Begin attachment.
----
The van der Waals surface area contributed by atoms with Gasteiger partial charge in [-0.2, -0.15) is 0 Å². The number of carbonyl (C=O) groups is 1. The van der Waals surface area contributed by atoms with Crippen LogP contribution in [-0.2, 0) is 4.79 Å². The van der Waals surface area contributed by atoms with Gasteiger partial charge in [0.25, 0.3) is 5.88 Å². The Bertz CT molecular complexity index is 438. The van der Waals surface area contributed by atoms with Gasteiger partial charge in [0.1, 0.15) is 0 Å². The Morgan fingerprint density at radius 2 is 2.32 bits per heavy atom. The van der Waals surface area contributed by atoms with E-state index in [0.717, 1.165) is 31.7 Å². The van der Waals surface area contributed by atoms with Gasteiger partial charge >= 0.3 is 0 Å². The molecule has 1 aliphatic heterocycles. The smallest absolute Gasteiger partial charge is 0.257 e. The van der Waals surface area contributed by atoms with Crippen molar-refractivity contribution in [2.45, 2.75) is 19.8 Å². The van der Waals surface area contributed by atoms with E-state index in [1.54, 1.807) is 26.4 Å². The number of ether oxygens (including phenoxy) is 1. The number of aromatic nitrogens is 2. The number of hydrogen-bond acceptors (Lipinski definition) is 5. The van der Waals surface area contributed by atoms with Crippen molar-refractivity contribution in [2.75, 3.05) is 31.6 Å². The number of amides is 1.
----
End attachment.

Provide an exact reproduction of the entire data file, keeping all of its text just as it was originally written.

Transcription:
The van der Waals surface area contributed by atoms with Gasteiger partial charge in [-0.2, -0.15) is 0 Å². The number of carbonyl (C=O) groups is 1. The van der Waals surface area contributed by atoms with Crippen LogP contribution in [-0.2, 0) is 4.79 Å². The van der Waals surface area contributed by atoms with Gasteiger partial charge in [0.25, 0.3) is 5.88 Å². The Bertz CT molecular complexity index is 438. The van der Waals surface area contributed by atoms with Gasteiger partial charge in [0.1, 0.15) is 0 Å². The Morgan fingerprint density at radius 2 is 2.32 bits per heavy atom. The van der Waals surface area contributed by atoms with E-state index in [0.717, 1.165) is 31.7 Å². The van der Waals surface area contributed by atoms with Gasteiger partial charge >= 0.3 is 0 Å². The molecule has 1 aliphatic heterocycles. The smallest absolute Gasteiger partial charge is 0.257 e. The van der Waals surface area contributed by atoms with Crippen molar-refractivity contribution in [2.45, 2.75) is 19.8 Å². The van der Waals surface area contributed by atoms with E-state index in [1.54, 1.807) is 26.4 Å². The number of ether oxygens (including phenoxy) is 1. The number of aromatic nitrogens is 2. The number of hydrogen-bond acceptors (Lipinski definition) is 5. The van der Waals surface area contributed by atoms with Crippen molar-refractivity contribution in [2.75, 3.05) is 31.6 Å². The number of amides is 1.